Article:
In the four full games that Vick played before injuring the hamstring in the first game against the Giants, the Philadelphia offense was averaging 458 yards per game. In the three games since the injury, the average has plummeted to 300 yards per game.

Yes, the Eagles’ defense is atrocious, and it has cost them opportunities at a better record. But Chip Kelly’s offense has not hummed without his starting quarterback behind center. With a bad defense, they’ll need a strong offense to earn wins.

They need Vick.

 

Washington Redskins: Can RG3 rediscover his mojo?

It’s a pretty similar situation in D.C. as it is in Philly. The Redskins are an average team with a bad defense. They need a strong performance from their leader and pace-setter of a quarterback if they’re going to match last season’s division championship.

It seemed like Griffin had turned a corner after a slow start to 2013. He threw for a combined 544 yards in Weeks 6 and 7, and he led the Redskins to a last-minute victory against Chicago.

More notably in that, he rushed for a combined 181 yards in those two games after totaling just 72 yards on the ground in the first month of the season. He was beginning to look comfortable using both of his skillsets. 

That all derailed in Sunday’s blowout loss to Denver. Griffin managed just seven rushing yards on five attempts, and he completed 50 percent of his passes for just 132 yards. He left the game in the fourth quarter with an apparent knee injury, though he has since been declared OK.

The fact of the matter is that Griffin is slumping across the board in his sophomore season. His completion percentage after seven games is at just 59 percent.  He’s actually on pace to throw for 1,000 more yards than his 3,200 yards last season, but he already has eight interceptions in seven games, where he threw just five picks his entire rookie campaign.

The running issues are well-documented. Griffin is averaging roughly 34 yards on the ground to this point, and he hasn’t found the end zone as a runner yet.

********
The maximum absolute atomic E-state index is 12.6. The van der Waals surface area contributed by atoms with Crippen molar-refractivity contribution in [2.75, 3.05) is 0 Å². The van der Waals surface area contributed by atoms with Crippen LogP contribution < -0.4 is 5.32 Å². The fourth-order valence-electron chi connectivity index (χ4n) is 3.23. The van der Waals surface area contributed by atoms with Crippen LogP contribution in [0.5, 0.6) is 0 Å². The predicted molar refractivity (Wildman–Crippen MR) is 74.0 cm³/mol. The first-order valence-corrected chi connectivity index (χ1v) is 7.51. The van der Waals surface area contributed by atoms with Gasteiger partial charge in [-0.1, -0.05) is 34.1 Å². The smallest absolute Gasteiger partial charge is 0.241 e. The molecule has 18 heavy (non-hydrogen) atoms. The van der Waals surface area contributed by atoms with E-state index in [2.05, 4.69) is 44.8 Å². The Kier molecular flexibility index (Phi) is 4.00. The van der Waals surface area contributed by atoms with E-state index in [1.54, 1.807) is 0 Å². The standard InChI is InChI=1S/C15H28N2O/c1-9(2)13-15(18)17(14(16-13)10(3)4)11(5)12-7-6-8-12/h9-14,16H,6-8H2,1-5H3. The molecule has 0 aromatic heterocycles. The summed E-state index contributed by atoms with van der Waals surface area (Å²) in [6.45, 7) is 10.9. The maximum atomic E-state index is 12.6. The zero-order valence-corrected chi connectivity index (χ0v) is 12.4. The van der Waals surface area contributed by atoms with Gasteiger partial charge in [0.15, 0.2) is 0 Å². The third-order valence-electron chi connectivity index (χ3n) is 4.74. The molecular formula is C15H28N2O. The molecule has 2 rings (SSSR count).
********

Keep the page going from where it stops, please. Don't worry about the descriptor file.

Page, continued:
These are the pressures that go with being a No. 2 pick. The Redskins need to win at least six of the last nine games, and they won’t do it unless Griffin’s play improves.

 

New York Giants: Can the lines continue to improve?

Sunday’s win against Philadelphia was not pretty, but it saw two significant improvements for the Giants.

Firstly, the offensive line won the day. The Giants weren’t great running the ball, with just 88 total yards, but they outrushed an Eagles rushing attack that has been tops in the league for most of the year. It also gave Eli Manning time to the make decisions, which allowed him to put together his second-straight interception-free game.

Surprisingly, the Giants are 2-0 in games where Manning hasn’t thrown a pick. In their previous six, all losses, he threw 15 balls to the other team.

Secondly, the Giants’ defense managed four sacks against the Eagles after notching six combined sacks in the seven previous games. It’s a long way to go before anyone believes New York has re-discovered its pass rushing reputation, but it’s a start. 

No team has ever started 0-6 and reached the playoffs. But in this division, the Giants now just sit two games out of first. If they can keep people away from their quarterback, and keep finding ways to reach opposing quarterbacks, they have a chance.